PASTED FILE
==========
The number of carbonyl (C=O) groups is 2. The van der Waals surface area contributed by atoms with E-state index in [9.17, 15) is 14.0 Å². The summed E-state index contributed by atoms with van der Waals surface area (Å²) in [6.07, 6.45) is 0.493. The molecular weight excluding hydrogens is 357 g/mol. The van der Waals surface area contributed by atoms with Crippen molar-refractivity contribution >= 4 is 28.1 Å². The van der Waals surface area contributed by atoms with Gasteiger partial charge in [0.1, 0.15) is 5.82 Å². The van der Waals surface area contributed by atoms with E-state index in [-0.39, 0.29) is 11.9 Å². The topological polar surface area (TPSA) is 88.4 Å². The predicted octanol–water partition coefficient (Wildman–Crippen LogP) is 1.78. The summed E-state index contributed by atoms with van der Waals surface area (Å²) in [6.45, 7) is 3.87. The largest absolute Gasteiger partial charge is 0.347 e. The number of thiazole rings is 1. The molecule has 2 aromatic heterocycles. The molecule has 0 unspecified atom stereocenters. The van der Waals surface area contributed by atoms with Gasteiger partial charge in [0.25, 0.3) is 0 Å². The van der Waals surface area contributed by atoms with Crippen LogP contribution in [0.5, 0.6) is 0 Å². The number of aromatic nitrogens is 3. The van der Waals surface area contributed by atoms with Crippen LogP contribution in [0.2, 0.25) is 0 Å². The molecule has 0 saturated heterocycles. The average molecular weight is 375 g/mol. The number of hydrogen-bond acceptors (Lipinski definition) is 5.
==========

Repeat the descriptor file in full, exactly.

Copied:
The number of carbonyl (C=O) groups is 2. The van der Waals surface area contributed by atoms with E-state index in [9.17, 15) is 14.0 Å². The summed E-state index contributed by atoms with van der Waals surface area (Å²) in [6.07, 6.45) is 0.493. The molecular weight excluding hydrogens is 357 g/mol. The van der Waals surface area contributed by atoms with Crippen molar-refractivity contribution >= 4 is 28.1 Å². The van der Waals surface area contributed by atoms with Gasteiger partial charge in [0.1, 0.15) is 5.82 Å². The van der Waals surface area contributed by atoms with E-state index in [-0.39, 0.29) is 11.9 Å². The topological polar surface area (TPSA) is 88.4 Å². The predicted octanol–water partition coefficient (Wildman–Crippen LogP) is 1.78. The summed E-state index contributed by atoms with van der Waals surface area (Å²) in [6.45, 7) is 3.87. The largest absolute Gasteiger partial charge is 0.347 e. The number of thiazole rings is 1. The molecule has 2 aromatic heterocycles. The molecule has 0 unspecified atom stereocenters. The van der Waals surface area contributed by atoms with Gasteiger partial charge in [0.25, 0.3) is 0 Å². The van der Waals surface area contributed by atoms with Crippen LogP contribution in [0.5, 0.6) is 0 Å². The number of aromatic nitrogens is 3. The van der Waals surface area contributed by atoms with Crippen LogP contribution in [0.2, 0.25) is 0 Å². The molecule has 0 saturated heterocycles. The average molecular weight is 375 g/mol. The number of hydrogen-bond acceptors (Lipinski definition) is 5.